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Retirement Planning: Phases of Retirement

Updated: Jul 15, 2020

We know a thing or two about retirement planning. Our state of the art modelling techniques can let you know exactly how long your money will last in retirement and we can build, grow and manage your retirement wealth fund.

What we cannot do though is fully prepare you for the emotional rollercoaster that comes with retirement planning. But we can certainly try!

Gerontologist Ken Dychtwald, co-author of the bestselling book “Age Wave” and founder of Age Wave Consulting has identified 5 specific phases of retirement: imagination (15 to five years before retirement); anticipation (five years before retirement); liberation (first year of retirement); reorientation (2 to 15 years post-retirement); and reconciliation (15+ years post-retirement).

Here we’ll take a look at the three years before and the three years after retirement, and what you can do to ensure you Retire Ready.

So let’s ffwd to the anticipation phase: Three years to retirement

Reality is sinking in. Your working life is coming to end and you need to start looking more closely at how you will plan to spend your days once you say goodbye to your work/life routine. Now we’re not talking about how much money you will have. We’re talking about how you feel emotionally.

For many people, work has been their whole life. It is who they are, their identity. What happens when that’s gone? Will they have anything left to offer the world? It can be a frightening thought.

It’s not necessarily easy, but reframing your outlook and going into retirement with a strong sense of self and purpose will also help you make better decisions financially.

Our financial planner start every conversation with “what do you want out of retirement?” This one question tells us a lot about how emotionally ready to retire you are and helps us plan an appropriate investment strategy. It is a stumbling block though. Having spent 40+ years of your life working, how will you spend the next 30?

A great way of helping you answer that question is to approach this milestone the same way you did when you started your career. Set SMART goals. Redefine what it means to be retired. Ask yourself, what do I like doing? What am I good at? Now that I am not tied to large debt, what can I do in the hours I choose to fill? Who do I want to be next? Chase those dreams you had to let go of. Now is the time.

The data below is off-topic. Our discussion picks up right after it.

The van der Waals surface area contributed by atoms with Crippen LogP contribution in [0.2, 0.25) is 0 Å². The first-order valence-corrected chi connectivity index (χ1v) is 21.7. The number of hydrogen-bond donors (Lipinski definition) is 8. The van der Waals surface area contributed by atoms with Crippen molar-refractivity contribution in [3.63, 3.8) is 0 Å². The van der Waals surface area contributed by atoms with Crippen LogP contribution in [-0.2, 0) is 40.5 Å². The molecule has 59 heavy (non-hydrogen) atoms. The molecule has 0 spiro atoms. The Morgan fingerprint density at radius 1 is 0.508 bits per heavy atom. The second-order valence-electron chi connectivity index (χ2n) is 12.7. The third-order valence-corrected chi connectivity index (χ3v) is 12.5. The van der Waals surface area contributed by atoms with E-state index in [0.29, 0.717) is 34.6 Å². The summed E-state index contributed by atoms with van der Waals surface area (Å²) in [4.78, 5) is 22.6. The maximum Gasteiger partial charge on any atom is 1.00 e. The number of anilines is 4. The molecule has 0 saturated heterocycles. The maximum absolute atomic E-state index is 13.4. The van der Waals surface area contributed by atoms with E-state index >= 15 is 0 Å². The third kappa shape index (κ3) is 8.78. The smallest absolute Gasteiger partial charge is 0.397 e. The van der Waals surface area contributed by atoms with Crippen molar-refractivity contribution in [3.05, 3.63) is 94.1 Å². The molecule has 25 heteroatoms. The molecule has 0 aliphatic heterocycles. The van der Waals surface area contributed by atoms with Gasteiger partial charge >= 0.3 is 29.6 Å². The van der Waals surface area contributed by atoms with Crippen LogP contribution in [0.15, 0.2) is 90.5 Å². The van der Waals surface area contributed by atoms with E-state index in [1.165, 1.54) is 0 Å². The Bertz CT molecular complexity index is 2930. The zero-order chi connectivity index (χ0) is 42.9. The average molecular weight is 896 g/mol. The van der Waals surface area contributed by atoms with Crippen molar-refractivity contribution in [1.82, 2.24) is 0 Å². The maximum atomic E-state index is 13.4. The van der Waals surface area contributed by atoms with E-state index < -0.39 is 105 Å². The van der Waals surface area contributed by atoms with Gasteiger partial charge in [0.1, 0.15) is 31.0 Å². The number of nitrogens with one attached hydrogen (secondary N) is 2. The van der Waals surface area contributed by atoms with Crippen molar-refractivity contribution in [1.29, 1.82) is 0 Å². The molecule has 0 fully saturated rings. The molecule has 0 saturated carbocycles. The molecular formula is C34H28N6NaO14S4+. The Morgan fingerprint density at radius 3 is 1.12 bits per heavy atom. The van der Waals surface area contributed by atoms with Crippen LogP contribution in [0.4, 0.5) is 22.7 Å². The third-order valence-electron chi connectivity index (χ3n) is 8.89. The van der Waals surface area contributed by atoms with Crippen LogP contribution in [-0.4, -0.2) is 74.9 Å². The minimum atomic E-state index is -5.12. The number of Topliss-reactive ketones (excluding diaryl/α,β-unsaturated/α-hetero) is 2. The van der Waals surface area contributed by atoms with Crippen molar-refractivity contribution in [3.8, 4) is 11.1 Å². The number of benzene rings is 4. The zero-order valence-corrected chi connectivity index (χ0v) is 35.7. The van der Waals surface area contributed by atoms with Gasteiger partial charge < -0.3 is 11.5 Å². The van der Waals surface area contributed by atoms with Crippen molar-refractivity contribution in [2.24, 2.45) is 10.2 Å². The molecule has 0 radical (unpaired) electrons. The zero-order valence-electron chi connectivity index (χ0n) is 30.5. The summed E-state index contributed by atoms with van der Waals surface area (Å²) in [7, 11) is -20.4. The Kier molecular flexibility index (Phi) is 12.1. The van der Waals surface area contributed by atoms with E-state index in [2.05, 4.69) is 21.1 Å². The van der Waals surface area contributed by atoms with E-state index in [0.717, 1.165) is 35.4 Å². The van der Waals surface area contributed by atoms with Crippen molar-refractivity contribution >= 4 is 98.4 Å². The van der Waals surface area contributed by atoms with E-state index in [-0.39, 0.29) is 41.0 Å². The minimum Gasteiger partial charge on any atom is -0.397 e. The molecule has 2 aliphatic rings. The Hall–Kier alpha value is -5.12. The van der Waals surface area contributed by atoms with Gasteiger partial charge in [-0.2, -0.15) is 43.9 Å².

Another action step you can take is building a strong support network. Seek advice from people who have transitioned successfully and are fully enjoying their retirement. This network is vital because they will likely be the same people who you will socialise with and that is the biggest step to avoiding loneliness in retirement.

Next, it’s time to check-in: One year to retirement

Now we begin to get to the nitty-gritty. What will you do the first week of retirement? What will be your daily routine? What ideas will you start pursuing? Include activities that will keep you physically as well as mentally active. Maybe you will still work part-time or perhaps go back to uni? Begin with the end in mind. Think about the new identity you will create, the new friends you will make and the new life you will enjoy.

Liberation: Year 1 of retirement

Here you are. Year 1! Now you can…? Well, you can do anything you want. This honeymoon period is about putting your ideas and plans into action and seeing what happens. You can really have fun in figuring out what works and what doesn’t. Enjoy your newfound freedom.

Reorientation: Three years post-retirement

By now, it’s safe to say you have settled into retirement and enjoying all the perks it brings. Now you can begin to look at your legacy, but by that, we do not mean your estate. We’re talking about how you will be remembered. How will you pass on the depth and wealth of knowledge you have built up along the way?

“The storyline of retirement will be less about winding things up and more about transforming oneself,” says Dychtwald. “Rather than just becoming elderly, we become elders — wise, well-travelled and deeply experienced.”

We are first and foremost a people company and we put relationships before numbers. We know emotions can run high when it comes to potentially phasing out of one lifestyle and into another. We're here to help.

Book in for a quick chat with our Specialist Financial Advisers and together, we can help you map out your journey

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